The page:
The Food and Drug Administration approved 45 new drugs in 2015. Currently, lesinurad (Zurampic) to treat high blood uric levels associated with gout, is not yet available. Another agent, aripiprazole (Aristada) for the treatment of schizophrenia, was initially approved in 2004 and is included in “Drugs in Pregnancy and Lactation,” 10th ed. (Philadelphia: Walters Kluwer: 2014, pp. 83-5).
There are three new multidrug combinations. Ceftazidime-avibactam (Avycaz) is indicated for complicated intra-abdominal and urinary tract infections, including pyelonephritis, when there are limited or no alternative treatment options. Lumacaftor-ivacaftor (Orkambi) is used to treat cystic fibrosis. There are no human pregnancy data for these two combination products but, based on animal data, they can be classified as low risk (no developmental toxicity in two or more animal species). There also is a four-drug combination that is a complete regimen for the treatment of HIV-1 infections: elvitegravir, cobicistat, emtricitabine, and tenofovir alafenamide (Genvoya). There is one reference citing the use of this combination drug in human pregnancy. It resulted in a healthy full-term infant. Because of its indication, this drug product should not be withheld because of pregnancy.
Asfotase (Strensiq) is a tissue nonspecific alkaline phosphatase. It is indicated for the treatment of perinatal/infantile and juvenile-onset hypophosphatasia. The animal data suggest low risk but it is doubtful that this drug will be used in pregnancy. In studies conducted by the manufacturer, the oldest patient age was 12.6 years.
Dinutuximab (Unituxin) is indicated for the treatment of neuroblastoma, an extracranial solid cancer that occurs in children. There are no studies in pregnant animals or humans.
The remaining 38 agents can be classified into the following categories: anticoagulant (2), antidiarrheal (1), antidiabetic (1), antidote (3), antiemetic (1), antifungal (1), antilipemic (2), antineoplastic (13), antipsychotic (2), antiviral (1), bile acid (2), cardiovascular (2), female sexual dysfunction (1), immunomodulator (1), lysosomal acid lipase deficiency (1), parathyroid hormone (1), pyrimidine analog (1), and respiratory (2).
Only two (cholic acid and ivabradine) of these 38 drugs have any human pregnancy data. Thus, the embryo-fetal risk has to be estimated using only animal data. However, an analysis of 1,154 drugs found that animal data raised the possibility of human developmental toxicity in 311 drugs, which was eventually confirmed in 75 drugs (Am J Obstet Gynecol. 2015 Dec;213:810-5). Nevertheless, in some cases the maternal benefit will outweigh the risk based on animal data.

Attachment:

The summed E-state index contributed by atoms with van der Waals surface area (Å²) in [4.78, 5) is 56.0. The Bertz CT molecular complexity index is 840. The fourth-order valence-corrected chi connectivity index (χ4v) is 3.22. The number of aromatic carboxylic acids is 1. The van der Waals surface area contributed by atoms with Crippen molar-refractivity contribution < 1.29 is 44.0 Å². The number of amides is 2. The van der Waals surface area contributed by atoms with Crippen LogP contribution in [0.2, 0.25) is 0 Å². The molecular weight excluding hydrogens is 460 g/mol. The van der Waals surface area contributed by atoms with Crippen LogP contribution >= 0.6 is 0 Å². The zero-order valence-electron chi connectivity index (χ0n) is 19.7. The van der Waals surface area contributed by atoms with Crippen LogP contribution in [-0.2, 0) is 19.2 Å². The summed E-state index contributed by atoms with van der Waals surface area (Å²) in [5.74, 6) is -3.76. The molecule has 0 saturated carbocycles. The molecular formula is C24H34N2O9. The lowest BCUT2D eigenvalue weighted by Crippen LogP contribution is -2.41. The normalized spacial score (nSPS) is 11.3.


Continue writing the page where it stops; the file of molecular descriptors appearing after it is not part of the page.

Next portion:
The two anticoagulants are cangrelor (Kengreal), indicated as an adjunct to percutaneous coronary intervention to reduce the risk of myocardial infarction, and edoxaban (Savaysa), to reduce the risk of stroke and embolism in patients with atrial fibrillation and for the treatment of deep vein thrombosis and pulmonary embolism. Although the animal data for cangrelor suggest moderate risk (developmental toxicity in one animal species), the potential benefit to the mother outweighs the risk. The animal data for edoxaban suggest low risk.
Eluxadoline (Viberzi) is indicated for the treatment of irritable bowel syndrome with diarrhea. The animal data suggest low risk.
The animal data also suggest low risk for insulin degludec (Tresiba), a long-acting human insulin analog.
Sugammadex (Bridion), an antidote, is indicated for the reversal of neuromuscular blockade induced by rocuronium and vecuronium in adults undergoing surgery. The animal data suggest risk (developmental toxicity in two or more animal species). Another antidote, idarucizumab (Praxbind) is a humanized monoclonal antibody fragment. It is indicated to reverse the anticoagulant effects of dabigatran. Animal reproduction studies have not been conducted. If indicated, the drug should not be withheld because of pregnancy. The third antidote is patiromer (Veltassa). It is a potassium binder used for the treatment of hyperkalemia. It should not be used for life-threatening hyperkalemia because of its delayed onset of action. It is not absorbed systemically. Because it can bind other drugs in the gut, other oral medications should be given at least 6 hours before or after patiromer.
The antiemetic drug rolapitant (Varubi) is used, in combination with other antiemetics, for patients receiving antineoplastics. Animal data suggest moderate risk.
The triazole antifungal, isavuconazonium (Cresemba) is used for the treatment of invasive aspergillosis or invasive mucormycosis. Low doses of the drug caused perinatal death and skeletal defects in rats, similar to other azole antifungal agents.
There are two antilipemic agents; alirocumab (Praluent) and evolocumab (Repatha). Alirocumab, a monoclonal antibody, is combined with statin therapy. Statins are contraindicated in pregnancy because interruption of cholesterol-lowering therapy during pregnancy should have no effect on the long-term treatment of hyperlipidemia and there is potential for embryo-fetal risk. Thus, alirocumab is also contraindicated during pregnancy. The same reasoning applies to evolocumab, an immunoglobulin, that is also given with statins.